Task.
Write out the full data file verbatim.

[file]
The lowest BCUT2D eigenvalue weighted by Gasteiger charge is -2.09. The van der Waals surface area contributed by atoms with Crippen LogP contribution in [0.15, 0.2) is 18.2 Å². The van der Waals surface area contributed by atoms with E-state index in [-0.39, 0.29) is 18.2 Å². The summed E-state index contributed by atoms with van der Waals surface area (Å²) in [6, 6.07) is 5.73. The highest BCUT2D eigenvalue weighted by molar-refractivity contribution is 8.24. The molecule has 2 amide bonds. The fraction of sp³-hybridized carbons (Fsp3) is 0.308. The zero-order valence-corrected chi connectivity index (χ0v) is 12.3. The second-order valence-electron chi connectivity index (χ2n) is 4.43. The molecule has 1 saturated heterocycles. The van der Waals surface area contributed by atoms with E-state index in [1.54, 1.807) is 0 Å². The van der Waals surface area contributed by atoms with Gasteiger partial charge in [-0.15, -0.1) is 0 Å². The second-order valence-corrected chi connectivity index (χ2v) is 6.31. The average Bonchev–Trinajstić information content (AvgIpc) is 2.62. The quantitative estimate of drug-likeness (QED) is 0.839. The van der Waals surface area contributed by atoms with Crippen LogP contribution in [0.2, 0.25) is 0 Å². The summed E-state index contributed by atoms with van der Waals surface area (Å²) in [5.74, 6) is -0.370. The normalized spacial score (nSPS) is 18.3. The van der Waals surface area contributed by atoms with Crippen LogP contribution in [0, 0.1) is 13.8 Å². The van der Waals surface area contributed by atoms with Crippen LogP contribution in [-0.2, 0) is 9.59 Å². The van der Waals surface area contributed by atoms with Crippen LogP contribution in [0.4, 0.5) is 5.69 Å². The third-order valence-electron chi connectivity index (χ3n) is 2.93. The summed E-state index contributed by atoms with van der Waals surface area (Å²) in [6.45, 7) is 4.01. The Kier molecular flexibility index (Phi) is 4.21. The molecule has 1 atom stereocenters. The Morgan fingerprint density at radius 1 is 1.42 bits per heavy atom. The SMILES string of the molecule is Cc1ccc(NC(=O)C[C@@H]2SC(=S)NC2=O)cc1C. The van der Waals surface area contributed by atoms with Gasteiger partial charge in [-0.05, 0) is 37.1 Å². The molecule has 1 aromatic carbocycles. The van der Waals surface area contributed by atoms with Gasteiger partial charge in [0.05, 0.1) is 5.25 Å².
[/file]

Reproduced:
The lowest BCUT2D eigenvalue weighted by Gasteiger charge is -2.09. The van der Waals surface area contributed by atoms with Crippen LogP contribution in [0.15, 0.2) is 18.2 Å². The van der Waals surface area contributed by atoms with E-state index in [-0.39, 0.29) is 18.2 Å². The summed E-state index contributed by atoms with van der Waals surface area (Å²) in [6, 6.07) is 5.73. The highest BCUT2D eigenvalue weighted by molar-refractivity contribution is 8.24. The molecule has 2 amide bonds. The fraction of sp³-hybridized carbons (Fsp3) is 0.308. The zero-order valence-corrected chi connectivity index (χ0v) is 12.3. The second-order valence-electron chi connectivity index (χ2n) is 4.43. The molecule has 1 saturated heterocycles. The van der Waals surface area contributed by atoms with E-state index in [1.54, 1.807) is 0 Å². The van der Waals surface area contributed by atoms with Gasteiger partial charge in [-0.15, -0.1) is 0 Å². The second-order valence-corrected chi connectivity index (χ2v) is 6.31. The average Bonchev–Trinajstić information content (AvgIpc) is 2.62. The quantitative estimate of drug-likeness (QED) is 0.839. The van der Waals surface area contributed by atoms with Crippen LogP contribution in [0.2, 0.25) is 0 Å². The summed E-state index contributed by atoms with van der Waals surface area (Å²) in [5.74, 6) is -0.370. The normalized spacial score (nSPS) is 18.3. The van der Waals surface area contributed by atoms with Crippen LogP contribution in [0, 0.1) is 13.8 Å². The van der Waals surface area contributed by atoms with Crippen LogP contribution in [-0.2, 0) is 9.59 Å². The van der Waals surface area contributed by atoms with Crippen LogP contribution in [0.4, 0.5) is 5.69 Å². The third-order valence-electron chi connectivity index (χ3n) is 2.93. The summed E-state index contributed by atoms with van der Waals surface area (Å²) in [6.45, 7) is 4.01. The Kier molecular flexibility index (Phi) is 4.21. The molecule has 1 atom stereocenters. The Morgan fingerprint density at radius 1 is 1.42 bits per heavy atom. The SMILES string of the molecule is Cc1ccc(NC(=O)C[C@@H]2SC(=S)NC2=O)cc1C. The van der Waals surface area contributed by atoms with Gasteiger partial charge in [-0.05, 0) is 37.1 Å². The molecule has 1 aromatic carbocycles. The van der Waals surface area contributed by atoms with Gasteiger partial charge in [0.05, 0.1) is 5.25 Å².